To be one's own mistress

To be one's own mistress
Mistress Mis"tress, n. [OE. maistress, OF. maistresse, F. ma[^i]tresse, LL. magistrissa, for L. magistra, fem. of magister. See {Master}, {Mister}, and cf. {Miss} a young woman.] 1. A woman having power, authority, or ownership; a woman who exercises authority, is chief, etc.; the female head of a family, a school, etc. [1913 Webster]

The late queen's gentlewoman! a knight's daughter! To be her mistress' mistress! --Shak. [1913 Webster]

2. A woman well skilled in anything, or having the mastery over it. [1913 Webster]

A letter desires all young wives to make themselves mistresses of Wingate's Arithmetic. --Addison. [1913 Webster]

3. A woman regarded with love and devotion; she who has command over one's heart; a beloved object; a sweetheart. [Poetic] --Clarendon. [1913 Webster]

4. A woman filling the place, but without the rights, of a wife; a woman having an ongoing usually exclusive sexual relationship with a man, who may provide her with financial support in return; a concubine; a loose woman with whom one consorts habitually; as, both his wife and his mistress attended his funeral. --Spectator. [1913 Webster +PJC]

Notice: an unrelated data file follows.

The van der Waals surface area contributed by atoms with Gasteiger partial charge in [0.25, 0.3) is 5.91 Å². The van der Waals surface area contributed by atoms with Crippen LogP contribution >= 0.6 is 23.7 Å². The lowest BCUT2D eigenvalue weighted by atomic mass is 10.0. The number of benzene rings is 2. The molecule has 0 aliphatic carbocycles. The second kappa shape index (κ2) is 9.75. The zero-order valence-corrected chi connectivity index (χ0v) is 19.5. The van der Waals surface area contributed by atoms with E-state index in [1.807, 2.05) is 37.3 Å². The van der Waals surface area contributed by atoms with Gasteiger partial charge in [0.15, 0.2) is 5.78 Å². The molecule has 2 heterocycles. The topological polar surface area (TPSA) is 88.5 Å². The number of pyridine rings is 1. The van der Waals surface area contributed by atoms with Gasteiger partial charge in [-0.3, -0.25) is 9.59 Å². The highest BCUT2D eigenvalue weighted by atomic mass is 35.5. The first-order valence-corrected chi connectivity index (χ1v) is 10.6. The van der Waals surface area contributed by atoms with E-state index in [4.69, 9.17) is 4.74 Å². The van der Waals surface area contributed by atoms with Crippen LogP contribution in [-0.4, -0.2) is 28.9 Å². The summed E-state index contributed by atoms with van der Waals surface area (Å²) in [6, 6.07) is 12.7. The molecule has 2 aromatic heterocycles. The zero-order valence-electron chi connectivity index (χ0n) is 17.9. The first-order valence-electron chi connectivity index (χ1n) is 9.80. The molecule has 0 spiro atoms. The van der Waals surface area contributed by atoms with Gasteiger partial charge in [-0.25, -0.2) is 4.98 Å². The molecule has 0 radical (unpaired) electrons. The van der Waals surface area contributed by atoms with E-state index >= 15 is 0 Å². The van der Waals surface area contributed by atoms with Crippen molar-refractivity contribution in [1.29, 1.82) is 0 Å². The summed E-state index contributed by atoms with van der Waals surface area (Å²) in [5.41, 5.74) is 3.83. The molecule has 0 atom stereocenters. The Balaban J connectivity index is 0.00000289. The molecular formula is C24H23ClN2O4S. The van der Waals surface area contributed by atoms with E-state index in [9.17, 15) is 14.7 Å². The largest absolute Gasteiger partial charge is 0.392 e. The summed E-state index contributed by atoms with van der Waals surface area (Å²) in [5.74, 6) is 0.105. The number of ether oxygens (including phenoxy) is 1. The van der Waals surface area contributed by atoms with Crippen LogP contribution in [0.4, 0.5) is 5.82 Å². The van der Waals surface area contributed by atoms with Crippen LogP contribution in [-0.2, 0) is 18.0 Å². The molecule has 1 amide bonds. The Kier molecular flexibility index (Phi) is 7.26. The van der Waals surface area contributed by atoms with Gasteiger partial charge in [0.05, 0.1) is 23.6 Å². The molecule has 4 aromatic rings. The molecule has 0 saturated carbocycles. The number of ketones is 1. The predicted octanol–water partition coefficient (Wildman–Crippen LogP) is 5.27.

5. A title of courtesy formerly prefixed to the name of a woman, married or unmarried, but now superseded by the contracted forms, Mrs., for a married, and Miss, for an unmarried, woman. [1913 Webster]

Now Mistress Gilpin (careful soul). --Cowper. [1913 Webster]

6. A married woman; a wife. [Scot.] [1913 Webster]

Several of the neighboring mistresses had assembled to witness the event of this memorable evening. --Sir W. Scott. [1913 Webster]

7. The old name of the jack at bowls. --Beau. & Fl. [1913 Webster]

{To be one's own mistress}, to be exempt from control by another person. [1913 Webster]


The Collaborative International Dictionary of English. 2000.

Look at other dictionaries:

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